Updated: Mar 31
The following post is written and shared by David Driscoll at Two-Nineteen shortly after recording Episode 24 with The Spirit of Time.
Earlier this year, in response to not being allocated a rare bottle he had requested, a retail customer told me: “I’m never shopping with you again. I’ve been a good customer and you’ve given me nothing in return.”
Let’s forget about the fact that, previous to this singular moment, this customer had been given every bottle he had asked for, and I had gone out of my way to take care of him. It was simply too much of an ego blow to learn he clearly wasn’t as important as he thought he was. Otherwise, I would have given him the bottle, right?
Because of my failure to recognize the importance of his business with the allowance of that particular whiskey, he was hurt. And that’s all it took for him to pack up his business and move elsewhere for good.
For those of you confused by this scenario, let me explain how American whiskey works for retailers in the modern age. The producers of these rare and coveted bottles allocate their limited supplies to their best retail accounts, and then we—the retailers—get to allocate the bottles to our best customers.
Some retailers just throw them on the sales floor and let nature take its course. Others will jack up the prices to realize the true market value of each bottle. My strategy is to reach out personally to my good customers and spread the bottles around as widely as possible.
Maybe I couldn’t get you that bottle of Old Forester Birthday Bourbon, but I’ll make it up to you later with a bottle of Thomas Handy rye. I’ve been working with many of my customers for years, so they understand the situation and trust that I’ll take care of them as best I can.
The problem that can arise with that strategy, however, is the uncomfortable situation I mentioned above: when a customer learns that despite spending thousands of dollars with me over the course of the year, it’s still not enough to move the needle on a bottle of Pappy.
Obviously, they’re a good customer, but it seems not quite as good as someone else. What client wants that kind of gut punch during the holiday season?
No one, that’s who.
I recently sat down for an episode of the Spirit of Time podcast with my friends Matt and Gregg to discuss the parallels between the booze business and the watch industry. Matt mentioned during the conversation that Rolex customers are currently experiencing a frustration quite similar to that of whiskey consumers: too much demand, not enough product.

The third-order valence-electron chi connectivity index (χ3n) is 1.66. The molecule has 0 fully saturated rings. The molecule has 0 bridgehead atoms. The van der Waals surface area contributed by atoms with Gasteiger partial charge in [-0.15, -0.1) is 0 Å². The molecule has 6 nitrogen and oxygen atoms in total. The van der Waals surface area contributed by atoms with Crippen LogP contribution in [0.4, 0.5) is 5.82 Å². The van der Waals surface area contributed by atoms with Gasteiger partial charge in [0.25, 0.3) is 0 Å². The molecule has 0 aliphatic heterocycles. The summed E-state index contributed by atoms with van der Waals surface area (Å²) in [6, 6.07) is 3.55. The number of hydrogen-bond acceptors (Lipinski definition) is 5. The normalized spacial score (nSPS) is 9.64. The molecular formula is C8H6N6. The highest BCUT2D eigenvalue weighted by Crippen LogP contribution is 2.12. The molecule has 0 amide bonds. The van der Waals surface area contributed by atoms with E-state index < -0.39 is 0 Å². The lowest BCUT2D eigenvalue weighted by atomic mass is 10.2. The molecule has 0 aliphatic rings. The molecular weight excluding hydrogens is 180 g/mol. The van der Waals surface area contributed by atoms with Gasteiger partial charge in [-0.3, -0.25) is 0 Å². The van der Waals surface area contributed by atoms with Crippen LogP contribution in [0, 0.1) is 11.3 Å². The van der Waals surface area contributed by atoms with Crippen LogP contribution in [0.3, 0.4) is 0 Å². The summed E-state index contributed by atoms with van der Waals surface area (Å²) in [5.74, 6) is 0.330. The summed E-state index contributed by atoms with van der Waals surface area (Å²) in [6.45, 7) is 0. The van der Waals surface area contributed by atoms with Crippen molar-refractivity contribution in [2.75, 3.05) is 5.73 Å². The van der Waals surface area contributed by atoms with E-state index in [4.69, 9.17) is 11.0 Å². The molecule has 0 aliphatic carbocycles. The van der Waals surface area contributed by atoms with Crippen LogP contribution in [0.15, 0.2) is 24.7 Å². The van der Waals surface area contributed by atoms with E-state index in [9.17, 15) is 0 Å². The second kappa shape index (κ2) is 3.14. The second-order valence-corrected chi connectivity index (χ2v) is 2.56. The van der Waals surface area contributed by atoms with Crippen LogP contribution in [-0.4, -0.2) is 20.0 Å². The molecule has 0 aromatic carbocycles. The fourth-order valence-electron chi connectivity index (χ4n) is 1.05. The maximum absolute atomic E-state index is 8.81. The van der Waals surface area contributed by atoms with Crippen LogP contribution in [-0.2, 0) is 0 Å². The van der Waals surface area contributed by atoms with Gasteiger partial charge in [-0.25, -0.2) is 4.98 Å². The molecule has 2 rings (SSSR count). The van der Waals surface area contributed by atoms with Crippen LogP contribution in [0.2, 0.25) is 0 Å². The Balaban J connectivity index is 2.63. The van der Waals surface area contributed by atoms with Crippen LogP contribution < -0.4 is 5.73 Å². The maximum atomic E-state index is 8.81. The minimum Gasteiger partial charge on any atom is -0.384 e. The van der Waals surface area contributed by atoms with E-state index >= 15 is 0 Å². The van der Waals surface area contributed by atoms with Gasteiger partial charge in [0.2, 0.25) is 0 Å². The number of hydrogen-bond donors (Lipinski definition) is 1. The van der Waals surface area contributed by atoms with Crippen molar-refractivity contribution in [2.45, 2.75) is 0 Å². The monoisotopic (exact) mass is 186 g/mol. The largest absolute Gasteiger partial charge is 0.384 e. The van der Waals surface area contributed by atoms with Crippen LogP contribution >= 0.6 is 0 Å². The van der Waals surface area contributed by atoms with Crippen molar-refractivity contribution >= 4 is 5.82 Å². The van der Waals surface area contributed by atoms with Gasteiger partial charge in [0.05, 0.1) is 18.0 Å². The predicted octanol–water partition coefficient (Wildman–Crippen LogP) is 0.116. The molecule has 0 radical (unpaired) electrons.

At one point Matt said: “Rolex is a commodity now. If you want a new Rolex and you’re just an average Joe, you’re shit outta luck. If you don’t have a significant purchase history with a dealer, you’re not getting one.”
Clearly the same rules apply for luxury watches now when it comes to allocations. Dealers don’t have enough watches to go around, so they are forced to make a Sophie’s Choice type of decision with each transaction. In essence: which customer are you willing to lose as a result of that decision? If the shit goes down and the guy who wasn’t selected blows a gasket, are you willing to lose that business to save the other?
Savvy watch consumers like Matt and Gregg know enough about what’s happening in the industry to not take such a slight personally should it happen to them, but the average consumer is completely unaware. Hence, the reality of what it takes to be a “good” customer feels to them like the goalposts are being moved.
And they are!
With so many new people jumping into these hobbies each day, the amount you have to spend to be considered a “good” customer goes up continually. It’s no different than buying a house today, competing against dozens of other buyers who drive the price well over the original ask.
At some point you have to decide what’s actually worth paying for and what’s simply too much to stomach.
Originally posted at: https://www.two-nineteen.com/blog/what-does-it-mean-to-be-a-good-customer